The group also asked him to resign his membership in the organization.
The Hibernians’ chaplain, the Rev. Msgr. Steven R. Camp, wrote to Gaughran that the group had voted unanimously to rescind an invitation to the Democrat to the annual Grand Marshal dinner dance on Friday and then the parade itself.
“The membership is dismayed that a member of their order could vote for such a law that in fact allows for infanticide. This law violates all the principles the AOH has ascribed to since its founding, adherence to our Roman Catholic faith, and the security of the Irish race.”
Gaughran, who took office in January, pushed back in a letter to Camp, who is also pastor of St. Patrick’s Church in Huntington.
“I was surprised to read your letter and learn that the John F. Kennedy Division now–as a condition of membership–requires public officials to perform their duties in conformance with the specific religious views held by its membership. Respectfully, I find this troubling and contrary to the principle that our elected officials must represent all their constituents, not just those with whom they share their religious beliefs.
“The Division’s namesake, President John F. Kennedy, in a speech before mostly Baptist ministers, famously stated that he believed ‘in an America where the separation of church and state is absolute,’ and an America where ‘no religious body seeks to impose its will directly or indirectly upon the general populace or the public acts of its officials.’ As our nation’s first Irish Catholic President, Kennedy faced religious bigotry as a candidate and in office, but neither deterred him.”
The senator noted that he also voted for the Child Victims Act, which extended the statute of limitations in child sex-abuse cases, which was opposed by the Catholic Church.
He also questioned whether the Hibernians would send similar letters to other public officials, who differ from the Pope’s teachings on the death penalty, the threat of climate change or President Trump’s policy of separating immigrant children from their parents.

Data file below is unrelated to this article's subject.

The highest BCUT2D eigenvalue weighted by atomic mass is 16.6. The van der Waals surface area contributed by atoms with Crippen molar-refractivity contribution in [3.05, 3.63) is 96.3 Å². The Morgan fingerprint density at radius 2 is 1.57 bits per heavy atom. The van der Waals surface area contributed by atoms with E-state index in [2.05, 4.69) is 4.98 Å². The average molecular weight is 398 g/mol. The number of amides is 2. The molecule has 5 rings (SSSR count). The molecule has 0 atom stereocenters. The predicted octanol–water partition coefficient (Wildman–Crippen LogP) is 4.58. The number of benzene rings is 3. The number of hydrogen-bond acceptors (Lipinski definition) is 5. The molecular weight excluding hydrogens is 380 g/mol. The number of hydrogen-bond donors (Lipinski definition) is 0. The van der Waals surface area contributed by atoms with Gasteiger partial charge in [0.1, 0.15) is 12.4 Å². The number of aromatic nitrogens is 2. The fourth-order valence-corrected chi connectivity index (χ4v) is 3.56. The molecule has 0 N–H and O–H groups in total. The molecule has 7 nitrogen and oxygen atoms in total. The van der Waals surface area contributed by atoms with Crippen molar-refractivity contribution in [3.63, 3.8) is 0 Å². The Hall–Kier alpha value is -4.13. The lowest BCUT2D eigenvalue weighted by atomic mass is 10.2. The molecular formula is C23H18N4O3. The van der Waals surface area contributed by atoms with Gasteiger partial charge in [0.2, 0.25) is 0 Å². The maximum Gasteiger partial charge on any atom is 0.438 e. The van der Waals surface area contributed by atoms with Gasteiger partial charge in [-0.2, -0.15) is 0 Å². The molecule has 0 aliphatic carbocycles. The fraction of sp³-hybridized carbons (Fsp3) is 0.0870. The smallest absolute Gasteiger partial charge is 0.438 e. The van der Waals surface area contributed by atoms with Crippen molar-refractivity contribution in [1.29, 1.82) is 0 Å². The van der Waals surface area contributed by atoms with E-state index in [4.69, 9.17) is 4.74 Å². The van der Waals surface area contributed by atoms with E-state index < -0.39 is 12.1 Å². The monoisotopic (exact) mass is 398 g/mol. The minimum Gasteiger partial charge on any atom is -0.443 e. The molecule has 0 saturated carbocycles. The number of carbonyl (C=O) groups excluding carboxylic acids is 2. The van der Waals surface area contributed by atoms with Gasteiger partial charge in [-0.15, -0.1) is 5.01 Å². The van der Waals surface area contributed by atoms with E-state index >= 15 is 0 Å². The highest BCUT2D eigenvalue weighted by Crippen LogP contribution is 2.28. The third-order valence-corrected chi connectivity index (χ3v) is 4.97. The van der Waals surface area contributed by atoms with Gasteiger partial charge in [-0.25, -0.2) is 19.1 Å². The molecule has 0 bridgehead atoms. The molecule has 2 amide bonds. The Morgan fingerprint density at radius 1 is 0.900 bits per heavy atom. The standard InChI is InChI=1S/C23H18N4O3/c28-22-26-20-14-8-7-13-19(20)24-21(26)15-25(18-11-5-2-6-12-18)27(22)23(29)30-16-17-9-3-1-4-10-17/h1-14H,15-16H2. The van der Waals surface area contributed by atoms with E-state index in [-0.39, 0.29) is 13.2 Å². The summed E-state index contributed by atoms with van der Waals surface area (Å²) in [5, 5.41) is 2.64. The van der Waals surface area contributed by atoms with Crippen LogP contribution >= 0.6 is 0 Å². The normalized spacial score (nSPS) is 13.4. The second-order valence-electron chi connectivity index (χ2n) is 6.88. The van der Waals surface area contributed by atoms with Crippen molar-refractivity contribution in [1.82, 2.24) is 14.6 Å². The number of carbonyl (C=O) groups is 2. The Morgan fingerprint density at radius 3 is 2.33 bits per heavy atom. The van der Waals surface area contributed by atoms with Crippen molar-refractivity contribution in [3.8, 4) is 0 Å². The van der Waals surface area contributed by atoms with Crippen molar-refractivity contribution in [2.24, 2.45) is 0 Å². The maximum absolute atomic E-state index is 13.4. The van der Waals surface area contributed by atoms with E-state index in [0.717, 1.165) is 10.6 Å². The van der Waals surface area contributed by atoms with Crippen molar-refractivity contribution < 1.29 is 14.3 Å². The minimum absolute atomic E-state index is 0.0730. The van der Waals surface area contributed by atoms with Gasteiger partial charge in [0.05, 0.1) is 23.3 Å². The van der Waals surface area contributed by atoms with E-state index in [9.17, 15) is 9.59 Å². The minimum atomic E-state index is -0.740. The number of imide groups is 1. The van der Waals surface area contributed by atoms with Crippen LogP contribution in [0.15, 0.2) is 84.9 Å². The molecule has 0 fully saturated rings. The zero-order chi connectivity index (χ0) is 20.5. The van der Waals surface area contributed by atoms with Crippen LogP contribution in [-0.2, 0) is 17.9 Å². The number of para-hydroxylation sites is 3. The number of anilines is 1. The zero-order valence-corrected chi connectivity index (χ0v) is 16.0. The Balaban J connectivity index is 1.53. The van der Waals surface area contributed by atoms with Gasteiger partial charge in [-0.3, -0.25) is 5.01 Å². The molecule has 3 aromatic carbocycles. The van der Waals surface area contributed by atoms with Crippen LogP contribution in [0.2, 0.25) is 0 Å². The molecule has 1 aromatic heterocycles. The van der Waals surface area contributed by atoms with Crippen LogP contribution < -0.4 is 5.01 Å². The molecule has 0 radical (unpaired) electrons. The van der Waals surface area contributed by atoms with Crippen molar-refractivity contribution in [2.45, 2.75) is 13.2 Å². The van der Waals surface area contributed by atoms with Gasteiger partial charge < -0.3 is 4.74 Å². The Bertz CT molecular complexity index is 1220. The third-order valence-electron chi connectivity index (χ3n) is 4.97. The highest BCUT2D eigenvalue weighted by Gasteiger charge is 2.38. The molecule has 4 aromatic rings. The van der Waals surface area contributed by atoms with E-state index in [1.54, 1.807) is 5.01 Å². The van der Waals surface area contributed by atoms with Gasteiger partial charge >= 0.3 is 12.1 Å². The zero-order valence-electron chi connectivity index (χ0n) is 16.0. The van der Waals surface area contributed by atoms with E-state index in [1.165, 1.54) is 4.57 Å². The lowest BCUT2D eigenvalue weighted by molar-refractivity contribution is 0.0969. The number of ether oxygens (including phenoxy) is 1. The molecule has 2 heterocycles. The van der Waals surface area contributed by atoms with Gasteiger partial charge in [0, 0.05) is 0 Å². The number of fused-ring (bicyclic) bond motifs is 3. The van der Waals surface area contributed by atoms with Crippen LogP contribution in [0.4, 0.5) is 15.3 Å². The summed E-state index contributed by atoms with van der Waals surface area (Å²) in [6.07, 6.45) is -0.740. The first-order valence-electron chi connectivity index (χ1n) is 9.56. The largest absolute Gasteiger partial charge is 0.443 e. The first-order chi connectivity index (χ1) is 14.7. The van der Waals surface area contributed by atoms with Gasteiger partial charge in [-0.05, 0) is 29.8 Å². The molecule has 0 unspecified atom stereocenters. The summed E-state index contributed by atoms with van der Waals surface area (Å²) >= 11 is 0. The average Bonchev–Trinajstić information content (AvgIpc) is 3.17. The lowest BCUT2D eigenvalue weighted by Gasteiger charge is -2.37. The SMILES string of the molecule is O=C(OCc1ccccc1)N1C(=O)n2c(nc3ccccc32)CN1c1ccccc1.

Text of Hibernians’ letter
Dear Senator Gaughran,
I am writing to you at the request of the Board and Membership of the Ancient Order of Hibernians, JFK Division 4 — Huntington. I serve as their Chaplain and I am also the Pastor of St. Patrick’s Parish in Huntington. At our recent meeting, a resolution was put forth and passed unanimously by the membership, to rescind your invitation to the Annual Grand Marshal Dinner Dance on March 8th as well as to march in the Annual Parade, with the Hibernians, on March 10th. You should know that the discussion that was held was heated, and expressions of great dismay was spoken of your affirmative vote for the Women Health and Reproduction Act.
The membership is dismayed that a member of their order could vote for such a law that in fact, allows for infanticide. This law violates all the principles the AOH has ascribed to since its founding, adherence to the principles of our Roman Catholic faith, and the security of the Irish race.
Accordingly, the membership request that you resign your membership from the Hibernians and make no further mention in your biography and campaign material about past or current membership. If you choose to march in the parade on March 10th. you may not do so as a member in good standing which includes not wearing the customary tails and sash, nor are you to march with the Hibernians. Out of respect, it is also requested you not sit with the Hibemians at the 10:00am Mass on March 10th at St. Patrick’s Roman Catholic Church. If attending, your presence should be passive and non-participating.
We find this an unfortunate incident that has come upon our membership, however the principles of the Hibernians must be held as the standard by which we now write to you.
Text of Gaughran’s Letter
Dear Rev. Msgr. Camp,